Document Type

Conference Proceeding

Publication Date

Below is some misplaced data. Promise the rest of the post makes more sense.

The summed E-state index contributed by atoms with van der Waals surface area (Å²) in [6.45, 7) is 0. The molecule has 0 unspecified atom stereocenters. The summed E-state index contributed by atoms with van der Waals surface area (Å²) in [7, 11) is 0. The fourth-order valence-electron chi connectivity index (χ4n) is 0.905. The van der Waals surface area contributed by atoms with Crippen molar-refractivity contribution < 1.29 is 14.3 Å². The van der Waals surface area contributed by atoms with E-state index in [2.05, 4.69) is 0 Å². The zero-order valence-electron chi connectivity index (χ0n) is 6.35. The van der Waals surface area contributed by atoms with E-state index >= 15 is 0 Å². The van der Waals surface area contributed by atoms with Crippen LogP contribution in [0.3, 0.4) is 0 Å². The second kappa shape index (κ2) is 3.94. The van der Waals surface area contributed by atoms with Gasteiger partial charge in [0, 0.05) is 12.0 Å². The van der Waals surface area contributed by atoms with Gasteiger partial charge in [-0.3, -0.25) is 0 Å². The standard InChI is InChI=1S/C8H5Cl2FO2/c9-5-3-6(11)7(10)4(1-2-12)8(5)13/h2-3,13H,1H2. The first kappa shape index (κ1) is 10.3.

Goblin Market (1862) by Christina Rossetti is a narrative, fantasy poem about two sisters, Lizzie and Laura, who face temptations from goblin men who, on the surface, sell fruit at a market, but whose addictive wares physically debilitate their customers to the point of death. Given that the release of this poem in the thick of England’s Victorian era coincides with the reign of the British Empire, I read and understand it in light of that historical context. In this reading, Goblin Market conveys cultural anxieties about what the British Empire means for England, specifically as it deals with commercial relationships with its subjects. Understanding that this poem covertly showcases cultural anxieties about British imperialism provides just one of many examples of the impact of British imperialism on the literary culture of its time.